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The Army-Police War: Where Is the NSA? – YAShuaib

Army Police War, NSA
Army Police War, NSA
Written by Yushau Shuaib

The Army-Police War: Where Is the NSA?
By Yushau A. Shuaib

“Our country is bedevilled… (by) multifarious security challenges by which each agency must bring its wealth of experience and comparative advantage to compliment the effort of another”- DG DSS

The current Director-General of the Department of State Services (DSS), Yusuf Bichi Magaji made the above remarks in his keynote address, while hosting the meeting of the Forum of Spokespersons of Security and Response Agencies (FOSSRA) on April 24.

The Forum was established in 2013 by the Office of the National Security Adviser (ONSA) to enhance synergy and collaboration amongst critical institutions that deal with issues of security and its challenges in Nigeria.

As a sensitive security organ, the ONSA is statutorily empowered to coordinate the activities of military, security, intelligence and response agencies in combating terrorism, cybercrime and major issues affecting the wellbeing of the state in Nigeria. It is a known fact that during the previous administration, the ONSA hosted regular meetings of security and service chiefs in addressing issues that could create conflict in society.

While the meeting of the security chiefs was held almost every other week in ONSA, the meeting of FOSSRA was held rotationally among member-agencies every month until June 2015.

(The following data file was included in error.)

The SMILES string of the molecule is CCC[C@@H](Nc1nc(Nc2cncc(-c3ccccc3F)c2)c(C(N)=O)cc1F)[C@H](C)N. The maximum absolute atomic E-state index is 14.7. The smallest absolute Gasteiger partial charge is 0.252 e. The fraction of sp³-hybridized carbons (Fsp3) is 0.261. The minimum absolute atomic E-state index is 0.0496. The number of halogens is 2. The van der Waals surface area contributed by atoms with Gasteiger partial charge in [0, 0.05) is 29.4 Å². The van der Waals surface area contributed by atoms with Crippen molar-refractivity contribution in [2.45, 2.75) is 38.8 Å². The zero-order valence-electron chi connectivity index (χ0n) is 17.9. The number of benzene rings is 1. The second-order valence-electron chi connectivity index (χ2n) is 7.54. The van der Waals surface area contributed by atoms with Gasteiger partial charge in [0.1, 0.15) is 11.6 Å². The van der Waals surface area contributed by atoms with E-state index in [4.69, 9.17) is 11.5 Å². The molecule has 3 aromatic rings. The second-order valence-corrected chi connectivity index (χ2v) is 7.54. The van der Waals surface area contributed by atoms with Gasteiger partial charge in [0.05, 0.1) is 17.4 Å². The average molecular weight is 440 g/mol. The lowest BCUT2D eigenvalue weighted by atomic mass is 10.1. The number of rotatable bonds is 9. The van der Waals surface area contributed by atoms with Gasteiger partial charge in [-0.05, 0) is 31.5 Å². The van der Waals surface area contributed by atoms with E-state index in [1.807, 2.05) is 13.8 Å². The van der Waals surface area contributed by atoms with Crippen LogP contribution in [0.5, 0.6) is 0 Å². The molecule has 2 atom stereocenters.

It is of utmost importance to highlight some instances when FOSSRA’s interventions doused tension and stabilised the polity within a climate of heightened agitations and security concerns in the country.

In June 2014, the then National Security Adviser, Sambo Dasuki officially tendered an apology to the Speaker of the House of Representatives, Honourable Aminu Tambuwal, who was allegedly harassed by joint-security operatives at an international summit on Farmer-Herder Crisis in Kaduna. Both the former NSA and the Speaker are from the same royal family within the Sokoto sultanate, even if of different statuses. (Link: http://bit.ly/31HNERy)

Similarly, in one of the Army-Shi’ite altercations in Zaria, also in July 2014, during which some members and children of Sheikh Ibrahim Zakzaky were killed by Nigerian soldiers, the Chairman of FOSSRA, who was then the Director of Defence Information, General Chris Olukolade, promptly issued an empathic statement, expressing regret over the incident and announcing that a panel would be constituted to unravel the remote causes of the fracas. The statement played a magical role in nipping the controversy in the bud. (Link: http://bit.ly/2TycxMD)

The following month, the Commandant General of the Nigeria Security and Civil Defence Corps (NSCDC) and two operatives of the Corps were allegedly disrespected and manhandled on different occasions by the Police. As the media were feasting on the controversy, the then spokesperson of the Nigerian Customs Service, Wale Adeniyi hosted the monthly meeting of FOSSRA in September 2014, where the erstwhile Police spokesperson, Emmanuel Ojukwu walked to the NSCDC spokesperson, Emmanuel Okeh and issued a joint statement which doused the tension. (Link: http://bit.ly/31G3eNg)

Meanwhile, since the appointment of Major General Babagana Monguno (Rtd) as the National Security Adviser (NSA) by President Muhammad Buhari in 2015, he has neither shown keen commitment to nor hosted the meeting of the FOSSRA to guard against inter-agency rivalry. The meeting of the Forum, which has become occasional, is now being hosted by the Centre for Crisis Communication (CCC) and other security agencies that value synergy and collaboration in information management.